4. In a device of the class described as set forth in claim 1 characterized by, said cover when in closed position having a portion thereof in contact with the chest top wall, and means keying said chest top wall and cover contacting portion to one another to prevent leakage therebetween.
5. In a device of the class described as set forth in claim 1 characterized by, said cover when in closed position having a portion thereof in contact with the chest top wall, and means keying said chest top wall and cover contacting portion to one another to prevent leakage therebetween in the form of a tongue and a groove respectively projecting from one of the chest top wall and contacting portion of the cover and the other inwardly formed in the remaining one of said chest top wall and cover contacting portion.
6. In a device of the class described as set forth in claim 1 characterized by, said cooler chest and separate container having a common vertical axis when their bot- .toms are in contact and upstanding on the chest bottom and said chest having downwardly and inwardly inclined end, front and back walls whereby when said chest and separate container are lying on the chest back wall the said chest and separate container have their common axis inclined, and carrying means hingedly connected with the chest end Walls disposed below the chest back wall to elevate said chest and separate container bottoms to dispose the axis of the separate container, at least, in a horizontal plane.
7. In a device of the class described as set forth in claim 1 characterized by, said cooler chest and separate container having a common vertical axis when their bottoms are in contact and upstanding on the chest bottom and said chest having downwardly and inwardly inclined end, front and back walls whereby when said chest and separate container are lying on the chest back wall the said chest and separate container have their common axis inclined, and carrying means hingedly connected with the chest end walls disposed below the chest back wall to elevate said chest and separate container bottoms to dispose the axis of the separate container, at least, in a horizontal plane, said carrying means in the form of a U- shaped bail handle including a carrying bar and attaching legs with the carrying bar beneath the chest back and the legs from the ends of the bar pivotally connected with the chest ends.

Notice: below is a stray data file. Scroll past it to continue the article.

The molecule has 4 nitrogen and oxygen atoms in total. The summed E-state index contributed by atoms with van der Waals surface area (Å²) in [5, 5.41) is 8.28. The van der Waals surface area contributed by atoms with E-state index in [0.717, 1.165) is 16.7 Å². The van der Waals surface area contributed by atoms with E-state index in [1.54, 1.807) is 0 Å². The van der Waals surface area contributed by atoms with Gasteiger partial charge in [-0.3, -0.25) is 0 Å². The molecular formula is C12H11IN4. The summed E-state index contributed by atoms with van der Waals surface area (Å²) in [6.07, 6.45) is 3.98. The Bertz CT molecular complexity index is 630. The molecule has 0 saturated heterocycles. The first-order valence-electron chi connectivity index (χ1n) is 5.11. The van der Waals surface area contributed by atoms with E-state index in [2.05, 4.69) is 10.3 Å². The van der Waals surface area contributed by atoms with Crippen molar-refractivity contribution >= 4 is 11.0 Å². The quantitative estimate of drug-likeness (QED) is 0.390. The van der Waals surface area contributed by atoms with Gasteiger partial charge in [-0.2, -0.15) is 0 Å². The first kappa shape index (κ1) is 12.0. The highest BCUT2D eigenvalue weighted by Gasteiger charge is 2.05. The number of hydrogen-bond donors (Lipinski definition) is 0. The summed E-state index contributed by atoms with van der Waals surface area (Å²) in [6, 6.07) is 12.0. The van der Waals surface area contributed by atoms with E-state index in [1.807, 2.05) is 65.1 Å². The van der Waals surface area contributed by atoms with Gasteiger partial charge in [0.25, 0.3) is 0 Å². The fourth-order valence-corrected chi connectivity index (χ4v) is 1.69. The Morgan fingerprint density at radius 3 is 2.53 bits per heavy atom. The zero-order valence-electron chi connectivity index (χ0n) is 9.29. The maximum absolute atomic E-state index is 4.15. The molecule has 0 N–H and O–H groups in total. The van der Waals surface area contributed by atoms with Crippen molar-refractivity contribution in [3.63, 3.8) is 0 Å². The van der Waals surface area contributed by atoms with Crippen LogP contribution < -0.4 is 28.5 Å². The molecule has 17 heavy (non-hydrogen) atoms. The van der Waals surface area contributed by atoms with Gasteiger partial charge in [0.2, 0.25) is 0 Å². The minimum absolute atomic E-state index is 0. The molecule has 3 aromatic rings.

8. In a device of the class described as set forth in claim 1 characterized by, said space between the separate container and chest end walls is located on each side of said separate container and its opposed chest wall, and a refrigerant means in said space including a refillable bottle for refrigerating material with said bottle including a tightly closable opening for the refrigerant.
9. In a device of the class described as set forth in claim 1 characterized by, said space between the separate container and chest end walls is located on each side of said separate container and its opposed chest wall, and a refrigerant means in said space including a refillable bottle for refrigerating material with said bottle including a tightly closable opening for the refrigerant, and handle means on each bottle for removing and inserting the bottles in the space.
10. In a device of the class described as set forth in claim 1 characterized by, hinge means hingedly connecting the cover to the chest back wall whereby the cover may be moved from a closed position on the chest top wall to a position permitting full access through the chest opening, means limiting the movement of the cover from its closed position on the chest top wall to a position outwardly of the chest to be in the plane of the back wall when the chest is lying on its said back wall, thereby exposing the normal inner surface of said cover, and said exposed inner surface counter-sunk to provide a bar surface for individual receiving means fillable through the said separate container controllable discharge while within the cooler chest walls.
11. In a device of the class described as set forth in claim 1 characterized by, hinge means hingedly connect ing the cover to the chest back wall whereby the cover may be moved from a closed position on the chest top wall to a position permitting full access through the chest opening, means limiting the movement of the cover from the closed position on the chest top wall to a position outwardly of the chest to be in the plane of the back wall when the chest is lying on its said back wall, thereby exposing the normal inner surface of said cover, said exposed inner surface counter-sunk to provide a bar surface for individual receiving means fillable through the said inner container controllable discharge While within the cooler chest walls, and said bar surface having undercut portions whereby drainage will be beneath the said individual refillable members while on said cover supporting bar surface.
References Cited LLOYD L. KING, Primary Examiner.